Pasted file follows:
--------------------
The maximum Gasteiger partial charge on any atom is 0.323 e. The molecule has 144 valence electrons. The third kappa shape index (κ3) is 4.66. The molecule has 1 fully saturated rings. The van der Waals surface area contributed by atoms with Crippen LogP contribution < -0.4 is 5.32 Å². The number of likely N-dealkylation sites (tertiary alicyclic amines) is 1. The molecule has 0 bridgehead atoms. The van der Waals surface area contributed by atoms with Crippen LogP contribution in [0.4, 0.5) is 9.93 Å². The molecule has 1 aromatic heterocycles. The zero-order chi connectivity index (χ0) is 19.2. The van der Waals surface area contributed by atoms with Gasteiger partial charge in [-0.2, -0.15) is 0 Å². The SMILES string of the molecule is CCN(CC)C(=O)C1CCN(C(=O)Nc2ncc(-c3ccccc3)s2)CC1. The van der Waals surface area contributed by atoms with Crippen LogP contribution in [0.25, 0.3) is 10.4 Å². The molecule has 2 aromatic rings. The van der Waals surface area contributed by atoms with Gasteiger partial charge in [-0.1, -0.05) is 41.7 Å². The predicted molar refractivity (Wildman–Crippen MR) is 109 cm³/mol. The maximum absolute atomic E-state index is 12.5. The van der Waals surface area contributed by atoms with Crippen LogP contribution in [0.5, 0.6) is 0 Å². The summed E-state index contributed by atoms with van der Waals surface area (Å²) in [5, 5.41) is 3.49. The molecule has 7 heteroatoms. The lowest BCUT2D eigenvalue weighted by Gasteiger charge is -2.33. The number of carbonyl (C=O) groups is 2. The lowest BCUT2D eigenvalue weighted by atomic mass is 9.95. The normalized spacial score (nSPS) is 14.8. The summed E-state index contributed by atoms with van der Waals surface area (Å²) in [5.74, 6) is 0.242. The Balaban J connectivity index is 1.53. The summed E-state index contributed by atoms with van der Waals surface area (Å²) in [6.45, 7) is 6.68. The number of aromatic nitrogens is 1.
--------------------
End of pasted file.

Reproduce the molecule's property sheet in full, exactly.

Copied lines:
The maximum Gasteiger partial charge on any atom is 0.323 e. The molecule has 144 valence electrons. The third kappa shape index (κ3) is 4.66. The molecule has 1 fully saturated rings. The van der Waals surface area contributed by atoms with Crippen LogP contribution < -0.4 is 5.32 Å². The number of likely N-dealkylation sites (tertiary alicyclic amines) is 1. The molecule has 0 bridgehead atoms. The van der Waals surface area contributed by atoms with Crippen LogP contribution in [0.4, 0.5) is 9.93 Å². The molecule has 1 aromatic heterocycles. The zero-order chi connectivity index (χ0) is 19.2. The van der Waals surface area contributed by atoms with Gasteiger partial charge in [-0.2, -0.15) is 0 Å². The SMILES string of the molecule is CCN(CC)C(=O)C1CCN(C(=O)Nc2ncc(-c3ccccc3)s2)CC1. The van der Waals surface area contributed by atoms with Crippen LogP contribution in [0.25, 0.3) is 10.4 Å². The molecule has 2 aromatic rings. The van der Waals surface area contributed by atoms with Gasteiger partial charge in [-0.1, -0.05) is 41.7 Å². The predicted molar refractivity (Wildman–Crippen MR) is 109 cm³/mol. The maximum absolute atomic E-state index is 12.5. The van der Waals surface area contributed by atoms with Crippen LogP contribution in [0.5, 0.6) is 0 Å². The summed E-state index contributed by atoms with van der Waals surface area (Å²) in [5, 5.41) is 3.49. The molecule has 7 heteroatoms. The lowest BCUT2D eigenvalue weighted by Gasteiger charge is -2.33. The number of carbonyl (C=O) groups is 2. The lowest BCUT2D eigenvalue weighted by atomic mass is 9.95. The normalized spacial score (nSPS) is 14.8. The summed E-state index contributed by atoms with van der Waals surface area (Å²) in [5.74, 6) is 0.242. The Balaban J connectivity index is 1.53. The summed E-state index contributed by atoms with van der Waals surface area (Å²) in [6.45, 7) is 6.68. The number of aromatic nitrogens is 1.